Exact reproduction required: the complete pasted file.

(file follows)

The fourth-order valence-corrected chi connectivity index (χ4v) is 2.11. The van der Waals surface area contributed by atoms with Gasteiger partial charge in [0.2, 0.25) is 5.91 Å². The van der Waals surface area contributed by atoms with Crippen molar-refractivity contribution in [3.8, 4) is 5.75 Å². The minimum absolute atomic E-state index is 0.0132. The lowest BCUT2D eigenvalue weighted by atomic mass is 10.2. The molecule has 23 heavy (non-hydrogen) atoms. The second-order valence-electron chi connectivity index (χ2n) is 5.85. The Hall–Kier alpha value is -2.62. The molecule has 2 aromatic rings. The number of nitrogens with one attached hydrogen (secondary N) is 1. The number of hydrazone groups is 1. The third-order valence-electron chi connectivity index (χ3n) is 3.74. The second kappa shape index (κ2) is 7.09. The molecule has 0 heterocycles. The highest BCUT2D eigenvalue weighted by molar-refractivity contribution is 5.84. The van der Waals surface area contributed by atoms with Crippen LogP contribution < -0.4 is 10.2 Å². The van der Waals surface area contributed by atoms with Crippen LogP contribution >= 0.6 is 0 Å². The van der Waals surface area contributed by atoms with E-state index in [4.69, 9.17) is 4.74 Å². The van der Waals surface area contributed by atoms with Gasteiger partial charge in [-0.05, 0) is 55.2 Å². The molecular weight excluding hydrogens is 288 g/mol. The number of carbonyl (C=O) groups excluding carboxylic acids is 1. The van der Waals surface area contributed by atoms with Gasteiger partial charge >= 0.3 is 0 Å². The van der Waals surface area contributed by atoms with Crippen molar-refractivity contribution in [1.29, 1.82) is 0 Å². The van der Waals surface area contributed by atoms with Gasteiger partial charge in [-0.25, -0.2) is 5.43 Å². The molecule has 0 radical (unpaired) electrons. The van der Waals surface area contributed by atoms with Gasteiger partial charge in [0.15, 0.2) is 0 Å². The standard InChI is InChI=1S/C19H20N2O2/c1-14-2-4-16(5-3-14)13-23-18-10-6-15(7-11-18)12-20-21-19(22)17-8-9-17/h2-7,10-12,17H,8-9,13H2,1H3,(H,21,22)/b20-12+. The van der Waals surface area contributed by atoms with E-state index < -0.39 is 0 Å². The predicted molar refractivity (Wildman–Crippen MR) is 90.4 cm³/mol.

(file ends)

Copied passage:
The fourth-order valence-corrected chi connectivity index (χ4v) is 2.11. The van der Waals surface area contributed by atoms with Gasteiger partial charge in [0.2, 0.25) is 5.91 Å². The van der Waals surface area contributed by atoms with Crippen molar-refractivity contribution in [3.8, 4) is 5.75 Å². The minimum absolute atomic E-state index is 0.0132. The lowest BCUT2D eigenvalue weighted by atomic mass is 10.2. The molecule has 23 heavy (non-hydrogen) atoms. The second-order valence-electron chi connectivity index (χ2n) is 5.85. The Hall–Kier alpha value is -2.62. The molecule has 2 aromatic rings. The number of nitrogens with one attached hydrogen (secondary N) is 1. The number of hydrazone groups is 1. The third-order valence-electron chi connectivity index (χ3n) is 3.74. The second kappa shape index (κ2) is 7.09. The molecule has 0 heterocycles. The highest BCUT2D eigenvalue weighted by molar-refractivity contribution is 5.84. The van der Waals surface area contributed by atoms with Crippen LogP contribution < -0.4 is 10.2 Å². The van der Waals surface area contributed by atoms with Crippen LogP contribution >= 0.6 is 0 Å². The van der Waals surface area contributed by atoms with E-state index in [4.69, 9.17) is 4.74 Å². The van der Waals surface area contributed by atoms with Gasteiger partial charge in [-0.05, 0) is 55.2 Å². The molecular weight excluding hydrogens is 288 g/mol. The number of carbonyl (C=O) groups excluding carboxylic acids is 1. The van der Waals surface area contributed by atoms with Gasteiger partial charge >= 0.3 is 0 Å². The van der Waals surface area contributed by atoms with Crippen molar-refractivity contribution in [1.29, 1.82) is 0 Å². The van der Waals surface area contributed by atoms with Gasteiger partial charge in [-0.25, -0.2) is 5.43 Å². The molecule has 0 radical (unpaired) electrons. The van der Waals surface area contributed by atoms with Gasteiger partial charge in [0.15, 0.2) is 0 Å². The standard InChI is InChI=1S/C19H20N2O2/c1-14-2-4-16(5-3-14)13-23-18-10-6-15(7-11-18)12-20-21-19(22)17-8-9-17/h2-7,10-12,17H,8-9,13H2,1H3,(H,21,22)/b20-12+. The van der Waals surface area contributed by atoms with E-state index < -0.39 is 0 Å². The predicted molar refractivity (Wildman–Crippen MR) is 90.4 cm³/mol.